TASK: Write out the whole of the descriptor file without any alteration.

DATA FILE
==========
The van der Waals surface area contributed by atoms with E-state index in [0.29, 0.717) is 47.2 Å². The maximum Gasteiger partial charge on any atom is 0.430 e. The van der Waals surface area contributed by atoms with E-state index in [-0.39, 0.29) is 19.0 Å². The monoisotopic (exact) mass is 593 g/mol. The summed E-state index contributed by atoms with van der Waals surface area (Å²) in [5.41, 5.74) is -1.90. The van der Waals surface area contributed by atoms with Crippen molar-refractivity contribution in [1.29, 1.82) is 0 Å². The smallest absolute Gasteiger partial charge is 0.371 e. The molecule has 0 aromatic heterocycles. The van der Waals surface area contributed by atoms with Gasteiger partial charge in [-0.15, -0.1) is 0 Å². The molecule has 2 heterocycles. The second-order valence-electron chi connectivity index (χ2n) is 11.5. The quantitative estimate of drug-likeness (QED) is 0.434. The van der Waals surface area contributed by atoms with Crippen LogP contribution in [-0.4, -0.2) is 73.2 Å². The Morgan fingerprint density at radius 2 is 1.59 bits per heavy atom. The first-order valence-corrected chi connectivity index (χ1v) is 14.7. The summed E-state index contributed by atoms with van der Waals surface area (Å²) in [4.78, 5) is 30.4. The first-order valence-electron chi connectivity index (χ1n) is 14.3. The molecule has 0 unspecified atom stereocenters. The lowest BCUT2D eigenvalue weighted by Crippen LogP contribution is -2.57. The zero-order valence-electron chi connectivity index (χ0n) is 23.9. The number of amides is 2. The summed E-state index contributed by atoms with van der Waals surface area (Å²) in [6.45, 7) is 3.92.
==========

The van der Waals surface area contributed by atoms with E-state index in [0.29, 0.717) is 47.2 Å². The maximum Gasteiger partial charge on any atom is 0.430 e. The van der Waals surface area contributed by atoms with E-state index in [-0.39, 0.29) is 19.0 Å². The monoisotopic (exact) mass is 593 g/mol. The summed E-state index contributed by atoms with van der Waals surface area (Å²) in [5.41, 5.74) is -1.90. The van der Waals surface area contributed by atoms with Crippen molar-refractivity contribution in [1.29, 1.82) is 0 Å². The smallest absolute Gasteiger partial charge is 0.371 e. The molecule has 0 aromatic heterocycles. The van der Waals surface area contributed by atoms with Gasteiger partial charge in [-0.15, -0.1) is 0 Å². The molecule has 2 heterocycles. The second-order valence-electron chi connectivity index (χ2n) is 11.5. The quantitative estimate of drug-likeness (QED) is 0.434. The van der Waals surface area contributed by atoms with Crippen LogP contribution in [-0.4, -0.2) is 73.2 Å². The Morgan fingerprint density at radius 2 is 1.59 bits per heavy atom. The first-order valence-corrected chi connectivity index (χ1v) is 14.7. The summed E-state index contributed by atoms with van der Waals surface area (Å²) in [4.78, 5) is 30.4. The first-order valence-electron chi connectivity index (χ1n) is 14.3. The molecule has 0 unspecified atom stereocenters. The lowest BCUT2D eigenvalue weighted by Crippen LogP contribution is -2.57. The zero-order valence-electron chi connectivity index (χ0n) is 23.9. The number of amides is 2. The summed E-state index contributed by atoms with van der Waals surface area (Å²) in [6.45, 7) is 3.92.